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Friday, December 21, 2012

Terminal Freeze by Lincoln Child

Terminal Freeze
A breathtaking discovery at the top of the world . . .
A terrifying collision between modern science and Native American legend . . .
An electrifying new thriller from New York Times bestselling author Lincoln Child.

Two hundred miles north of the Arctic Circle lies Alaska’s Federal Wildlife Zone, one of the most remote and inhospitable places on Earth. But for paleoecologist Evan Marshall and a small group of fellow scientists, an expedition to the Zone represents a once-in-a-lifetime opportunity to study the effects of global warming.

Everything about the expedition changes, however, with an astonishing find. On a routine exploration of a glacial ice cave, the group discovers an enormous ancient animal, encased in solid ice. The media conglomerate sponsoring their research immediately intervenes and arranges the ultimate spectacle—the creature will be cut from the ice, thawed, and revealed live on television. Despite dire warnings from the local Native American village, and the scientific concerns of Marshall and his team, the “docudrama” plows ahead . . . until the scientists make one more horrifying discovery. The beast is no regular specimen—it may be an ancient killing machine. And they may be premature in believing it dead.

In this riveting new thriller, Lincoln Child weaves together a stunning Arctic landscape, a terrifying mythic creature, and a pervasive mood of chaos—and fear. With Terminal Freeze, Child demonstrates why he has become a major bestselling author, and why his novels electrify and enthrall so many.
Summary & Photo taken from
Length: 320 pages (Hardcover)
Publication Date: February 24th 2009 by Doubleday
A couple days ago I finally was in the mood to give this book a try. I'm a big fan of the Pendergast series that Lincoln Child co-authors with Douglas Preston and I've been curious to see how his standalone novels that he writes alone would turn out to be and I knew when I read the summary of this one that it would be a good place to start.
Terminal Freeze turned out to be a very quick read which I wasn't expecting at all. I was expecting it to be written at the same pace as the above mentioned series he co-authors but that was not the case at all with this one. Don't get me wrong, just because it was a quick read  doesn't mean that it wasn't a good read because it was.
The novel centers around a scientific expedition to the remotest of places in the arctic. While on the expedition the main character Marshall's team makes a remarkable discovery that puts everyones  lives in danger. Not heeding the warning by the leader of the local Tunit tribe people begin to die, but no one knows what is killing the victims except the local tribesman.
I'm always a sucker for thriller novels that take place in remote places and you have to admit the Arctic is pretty darned remote so it makes a thriller novel that much more chilling (pun intended) for it to take place there. I liked that the novel took place at a remote military installation because for me I like my thriller novels that have "mysterious" creatures to have lots of fire power.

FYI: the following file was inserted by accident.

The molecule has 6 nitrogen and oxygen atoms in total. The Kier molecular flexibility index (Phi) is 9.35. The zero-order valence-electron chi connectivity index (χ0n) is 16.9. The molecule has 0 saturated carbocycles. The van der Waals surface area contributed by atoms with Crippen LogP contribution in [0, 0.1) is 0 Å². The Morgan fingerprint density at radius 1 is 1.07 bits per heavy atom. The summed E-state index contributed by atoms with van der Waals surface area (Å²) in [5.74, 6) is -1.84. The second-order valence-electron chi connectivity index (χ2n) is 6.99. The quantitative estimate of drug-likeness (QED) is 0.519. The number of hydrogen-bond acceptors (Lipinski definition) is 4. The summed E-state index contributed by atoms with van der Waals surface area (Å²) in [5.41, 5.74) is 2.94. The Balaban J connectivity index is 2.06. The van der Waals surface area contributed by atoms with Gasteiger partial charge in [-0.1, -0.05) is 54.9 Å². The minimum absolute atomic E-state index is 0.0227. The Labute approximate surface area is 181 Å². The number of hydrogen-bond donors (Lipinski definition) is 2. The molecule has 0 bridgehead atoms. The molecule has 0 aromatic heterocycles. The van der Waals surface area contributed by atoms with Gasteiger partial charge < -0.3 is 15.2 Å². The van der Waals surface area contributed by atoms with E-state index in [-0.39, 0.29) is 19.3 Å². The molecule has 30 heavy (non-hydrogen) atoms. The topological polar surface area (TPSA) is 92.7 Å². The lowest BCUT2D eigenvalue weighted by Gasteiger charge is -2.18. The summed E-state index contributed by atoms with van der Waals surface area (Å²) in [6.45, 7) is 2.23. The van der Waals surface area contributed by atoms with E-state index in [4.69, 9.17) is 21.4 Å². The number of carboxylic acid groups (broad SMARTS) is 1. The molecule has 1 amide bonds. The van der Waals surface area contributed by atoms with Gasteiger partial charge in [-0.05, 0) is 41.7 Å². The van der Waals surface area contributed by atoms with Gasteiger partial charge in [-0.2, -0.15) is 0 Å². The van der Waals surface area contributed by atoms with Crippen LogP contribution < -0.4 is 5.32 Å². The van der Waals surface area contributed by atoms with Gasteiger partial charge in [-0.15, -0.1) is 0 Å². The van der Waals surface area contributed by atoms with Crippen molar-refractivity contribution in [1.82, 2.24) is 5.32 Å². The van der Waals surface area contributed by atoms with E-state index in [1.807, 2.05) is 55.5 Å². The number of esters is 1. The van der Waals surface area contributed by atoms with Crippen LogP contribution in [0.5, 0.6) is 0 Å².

There was a hell of a lot of action in this novel and I enjoyed the blood and gore of it as well as the legend and mystery behind the creature, however the creature could have been written about in a more detailed manner and I did find that the story glazed over a lot about the creatures mannerisms and that the creature didn't make a real appearance (where it was described while making a kill) until rather late in the novel for my tastes.
I also think that while Marshall was a likable character that he along with the others were rather one dimensional, they had very little depth and I wish that more of Marshall's past had been explained and that we had gotten to know him and the other characters more.
Despite my issues with the lack of detailing in the creature as well as the one dimensional characters the action in the novel made it entirely worth the read. It was fast past and adrenalin filled and I had no idea who would be the next one killed so it kept me guessing.  
Overall, it was a fun read, it kept me interested and I enjoyed it. I would recommend this one to thriller fans with a hint of horror and mysterious beasts as well or if you just want a quick read that will have you at the edge of your seats. I can't wait to read my next Lincoln Child novel and I'm really glad that I have another one in transit from the library.
  Liked it!
★ ★ ★ 1/2

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  1. Good to hear. I'm a huge fan of the Pendergast books, and I quite like Preston's solo work, but I've never given Child's solo work the same chance. Maybe in the new year!

    1. Thanks Bob, I've never read Preston's solo stuff but I have one or two of his books. I'll have to give them a try in the new year :)

  2. I dig the cover. Great review I'd like to try this one out


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